ICTpost Education Bureau
The current media landscape is changing and growing at a fast pace which is increasingly affecting the school sector. Numerous schools all over the world have already focused on the value added to lessons by tablet computers, such as Apple’s iPad. A myriad of learning applications and ways to transfer subject matters are provided on and through such devices.
Tablet form factor computers are undoubtedly an exciting way to interact with technology, especially, when they are touch screen enabled. The intimacy and immediacy of the personal screen and the ease of use and intuitive design of modern touch screen operating systems greatly eases user fears and facilitates user adoption.
This ease of use is exciting technologists and educators, both of whom are thinking of new ways to use technology like the iPad in educational systems of the developing world. Now I agree with them. I believe the iPad’s sleek user interface and ease of use will transform the ICT in education experience – but not for everyone.
Yes, the iPad has great promise, especially since there are now thousands of apps that provide an almost limitless assortment of learning experiences through the touch screen tablet form factor. From simple acts like counting numbers and recognizing letters to reading interactive books and connecting with social media, it’s the wealth of digital content that keeps teachers and students engaged.
According to CyberMedia Research, the overall tablet PC user base is likely to grow at a CAGR of 107 per cent to reach 23.38 million by 2017.
One of the key areas where tablet PCs are expected to make an impact in the coming decade is school education. PrazAs, a start-up founded by IIT-Madras graduate Rajesh Elayavalli and incorporated in New Jersey with a research and development centre in Chennai, hopes that its patent-pending technology will help to transform school education in India, as it does in the West. The company is now running trials of its upcoming product Tabtor (short for tablet tutor) among students of two schools — at Santhome in Chennai, and in Bangalore.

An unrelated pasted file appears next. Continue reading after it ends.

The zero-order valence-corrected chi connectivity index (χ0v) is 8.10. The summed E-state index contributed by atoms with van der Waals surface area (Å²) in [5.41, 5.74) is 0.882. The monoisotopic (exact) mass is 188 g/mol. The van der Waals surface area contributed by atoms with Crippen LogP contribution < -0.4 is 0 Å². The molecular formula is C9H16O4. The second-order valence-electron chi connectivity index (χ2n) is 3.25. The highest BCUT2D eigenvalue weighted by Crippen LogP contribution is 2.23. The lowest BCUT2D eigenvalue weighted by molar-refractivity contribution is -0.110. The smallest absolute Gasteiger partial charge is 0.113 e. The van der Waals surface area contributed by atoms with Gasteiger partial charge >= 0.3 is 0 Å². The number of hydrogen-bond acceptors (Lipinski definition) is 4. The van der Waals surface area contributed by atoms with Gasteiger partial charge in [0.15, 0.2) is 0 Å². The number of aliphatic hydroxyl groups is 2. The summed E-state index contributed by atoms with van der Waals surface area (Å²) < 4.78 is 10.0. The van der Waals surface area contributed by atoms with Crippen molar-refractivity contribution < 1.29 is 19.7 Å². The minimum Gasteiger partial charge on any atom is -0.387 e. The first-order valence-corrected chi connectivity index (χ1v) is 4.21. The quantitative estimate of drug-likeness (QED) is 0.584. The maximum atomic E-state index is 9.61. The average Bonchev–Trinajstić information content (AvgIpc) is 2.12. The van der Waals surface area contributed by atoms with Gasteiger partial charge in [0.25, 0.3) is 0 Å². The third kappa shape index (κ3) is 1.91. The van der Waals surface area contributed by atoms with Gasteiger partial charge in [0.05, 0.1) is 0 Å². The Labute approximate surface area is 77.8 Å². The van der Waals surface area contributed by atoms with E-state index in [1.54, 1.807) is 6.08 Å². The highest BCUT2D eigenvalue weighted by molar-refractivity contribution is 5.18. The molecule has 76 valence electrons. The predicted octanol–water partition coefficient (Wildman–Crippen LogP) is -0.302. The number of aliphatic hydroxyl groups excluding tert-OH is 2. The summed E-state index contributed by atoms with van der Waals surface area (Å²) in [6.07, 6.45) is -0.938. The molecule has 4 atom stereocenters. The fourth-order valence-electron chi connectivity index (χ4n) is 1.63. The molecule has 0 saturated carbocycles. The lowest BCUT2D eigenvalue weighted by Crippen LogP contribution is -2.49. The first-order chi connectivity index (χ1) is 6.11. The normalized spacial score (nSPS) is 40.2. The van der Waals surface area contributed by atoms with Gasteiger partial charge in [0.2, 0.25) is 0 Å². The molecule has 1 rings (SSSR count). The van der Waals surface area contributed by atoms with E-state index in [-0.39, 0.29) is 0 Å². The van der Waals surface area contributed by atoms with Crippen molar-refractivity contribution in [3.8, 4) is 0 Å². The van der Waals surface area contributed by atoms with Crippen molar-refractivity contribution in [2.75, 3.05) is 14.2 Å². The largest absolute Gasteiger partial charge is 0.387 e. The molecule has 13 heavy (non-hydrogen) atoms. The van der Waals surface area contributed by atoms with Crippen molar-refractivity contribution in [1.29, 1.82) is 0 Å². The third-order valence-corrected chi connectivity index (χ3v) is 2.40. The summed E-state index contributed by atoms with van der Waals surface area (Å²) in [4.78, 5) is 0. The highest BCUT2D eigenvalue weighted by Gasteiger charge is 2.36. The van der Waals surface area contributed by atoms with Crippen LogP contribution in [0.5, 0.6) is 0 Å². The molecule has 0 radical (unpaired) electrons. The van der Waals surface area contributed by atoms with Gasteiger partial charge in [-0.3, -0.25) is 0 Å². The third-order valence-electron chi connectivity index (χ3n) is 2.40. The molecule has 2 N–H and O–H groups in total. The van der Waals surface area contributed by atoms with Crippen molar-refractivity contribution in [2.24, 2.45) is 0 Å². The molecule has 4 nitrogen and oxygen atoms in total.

Right now, the vast majoring of teaching that occurs in the developing world is rote memorization. Teachers require training to understand how to teach differently. How methods like student-centric learning can be applied to the classroom, and shown how this learning style will increase educational outcomes. Yet who is investing in teacher training? If you look around, Ministers of Education get excited about shiny, flashy things, not human capacity building. And who can blame them? It’s a lot easier to show off a technology implementation than a trained teacher, and children and their voting parents can see a quick difference with a computer that isn’t so noticeable with a trained teacher. email@example.com
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